The 8th and Harrison community fridge sits behind chain link fence set up by the City of Berkeley. (Maria Toldi)

Residents of 8th and Harrison have been organizing after a series of attempts to close the long-standing encampment

“Good morning. Today is August 22nd, 2023. It is 7:59 AM. I’m waiting for the city to come.”

Down on the bank of Codornices Creek, at the border of Albany and West Berkeley, Yesica Prado sat quietly in a tent she had set up the night before. The Berkeley Public Works Department was scheduled to clear the creek of unhoused people in preparation for an upcoming creek restoration project. The creekside area is part of a much larger encampment known as 8th and Harrison, where Prado has been living in her RV since 2018. 

Prado knew that her neighbors did not know the sweep was coming, and might lose their belongings or be displaced in the process. In protest, she vowed not to leave the tent unless the City of Berkeley brought out mental health professionals to adequately connect her neighbors to social and medical services before they tried to clear the area. 

72 hours earlier, an unhoused neighbor named Jennifer Gerlach passed away behind a dumpster less than a hundred feet from Prado’s nearby vehicle home. Prado helped clean the area, and spent two days sending urgent emails asking the mayor and other city officials to halt the sweep in light of the tragedy. But city officials replied to confirm their intention to move forward with closing the creekside encampment.

The morning of the sweep, Prado hadn’t slept more than three hours after spending all night helping a neighbor move out of the city’s clearance zone. It was 7 o’clock, and she was prepared to be arrested. 

This protest was a defining moment in a multi-year long conflict surrounding the 8th and Harrison community, one of Berkeley’s largest remaining encampments. It spans two perpendicular blocks with tents and vehicles densely collected in both directions. It’s a busy area, packed with constant traffic and crowded with shopping carts, beds, clothes, bikes, dogs, trash, art, constant conversation, communal cooking, and collected piles of recycling. It’s people’s homes, all laid out on the sidewalk.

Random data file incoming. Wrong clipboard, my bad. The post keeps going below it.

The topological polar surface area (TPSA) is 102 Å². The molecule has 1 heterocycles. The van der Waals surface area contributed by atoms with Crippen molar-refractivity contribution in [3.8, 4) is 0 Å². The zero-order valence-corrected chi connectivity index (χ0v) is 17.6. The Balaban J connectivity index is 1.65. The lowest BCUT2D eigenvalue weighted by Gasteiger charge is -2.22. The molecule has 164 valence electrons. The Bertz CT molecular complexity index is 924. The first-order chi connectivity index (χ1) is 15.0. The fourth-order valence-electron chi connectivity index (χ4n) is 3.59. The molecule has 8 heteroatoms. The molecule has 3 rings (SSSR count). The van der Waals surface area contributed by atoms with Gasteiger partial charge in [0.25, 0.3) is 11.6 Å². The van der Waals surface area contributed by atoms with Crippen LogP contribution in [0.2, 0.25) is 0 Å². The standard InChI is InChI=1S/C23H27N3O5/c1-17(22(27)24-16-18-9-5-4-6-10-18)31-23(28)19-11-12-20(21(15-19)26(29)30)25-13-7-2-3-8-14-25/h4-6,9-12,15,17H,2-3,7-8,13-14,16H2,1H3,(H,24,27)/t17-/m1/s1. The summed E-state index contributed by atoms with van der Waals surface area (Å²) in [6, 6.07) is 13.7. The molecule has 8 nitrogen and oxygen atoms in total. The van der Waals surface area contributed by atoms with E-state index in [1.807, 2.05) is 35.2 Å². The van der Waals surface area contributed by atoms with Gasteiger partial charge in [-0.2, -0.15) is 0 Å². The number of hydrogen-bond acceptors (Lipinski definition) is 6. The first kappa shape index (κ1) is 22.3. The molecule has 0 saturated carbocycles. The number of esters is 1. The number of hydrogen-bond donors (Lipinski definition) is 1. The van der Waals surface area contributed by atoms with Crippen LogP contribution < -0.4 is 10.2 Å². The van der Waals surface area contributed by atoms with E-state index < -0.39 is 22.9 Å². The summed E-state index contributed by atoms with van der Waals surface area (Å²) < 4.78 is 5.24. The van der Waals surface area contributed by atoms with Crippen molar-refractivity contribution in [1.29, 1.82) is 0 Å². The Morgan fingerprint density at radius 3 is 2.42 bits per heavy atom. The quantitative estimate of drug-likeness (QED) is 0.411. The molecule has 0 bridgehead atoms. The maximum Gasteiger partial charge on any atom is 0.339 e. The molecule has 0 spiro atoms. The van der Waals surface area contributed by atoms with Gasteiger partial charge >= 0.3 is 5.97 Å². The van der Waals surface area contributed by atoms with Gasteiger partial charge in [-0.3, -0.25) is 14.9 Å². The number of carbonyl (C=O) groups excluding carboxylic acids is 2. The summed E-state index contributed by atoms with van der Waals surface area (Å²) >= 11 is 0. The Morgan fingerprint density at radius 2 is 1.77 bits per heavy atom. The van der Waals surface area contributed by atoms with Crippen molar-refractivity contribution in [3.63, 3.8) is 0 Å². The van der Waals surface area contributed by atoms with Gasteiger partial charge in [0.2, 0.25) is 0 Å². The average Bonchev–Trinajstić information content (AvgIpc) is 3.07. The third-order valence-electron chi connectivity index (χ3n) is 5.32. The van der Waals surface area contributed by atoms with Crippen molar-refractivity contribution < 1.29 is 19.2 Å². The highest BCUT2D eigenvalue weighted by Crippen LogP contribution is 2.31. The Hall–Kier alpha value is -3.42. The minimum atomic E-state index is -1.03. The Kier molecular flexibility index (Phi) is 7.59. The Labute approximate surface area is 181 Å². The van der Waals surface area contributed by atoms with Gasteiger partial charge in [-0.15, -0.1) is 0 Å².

A pit bull puppy looks towards the photographer in front of their owner's tent at the 8th and Harrison encampment.
A puppy waits for its owner outside of their tent at 8th and Harrison. (Maria Toldi)

As business and housing developments continue to grow in West Berkeley, so has the stark juxtaposition between the neighborhood’s housed and unhoused residents. 8th and Harrison now finds itself between a graduate student housing complex, a Whole Foods, a Tesla warehouse, and a brewing company. One block up from Prado’s RV you can buy a $7 latte, and one block down you can buy a $7 bagel. In an interview with Street Spirit, a nearby home-and-business-owner said the encampment is bad for business. “Those people need serious help. They’re dirty, and the university and the city won’t do anything about it.” 

Peter Radu, the Assistant to the City Manager and head of Berkeley’s Homeless Response Team, described encampment living as “different from sheltered or even unsheltered homelessness…folks in these dangerous and entrenched encampments [are] literally closer to Death’s doorstep.” 

Berkeley has created a large record of public health hazards, fire risks, and complaints from nearby businesses and homeowners. Similar tensions are on the rise in communities across California. Growing encampments continue to create a visceral reminder of the sheer volume of people living in poverty in one of the richest states in the country. Nearly half of all unsheltered people in the U.S. live in California, and in Alameda County alone, 73.2% of 9,747 unhoused people are unsheltered, the fourth highest rate in the country. Governor Newsom’s office says it has invested $14.7 billion in solutions to this crisis, yet more than 22,500 people have entered homelessness for the first time since 2020.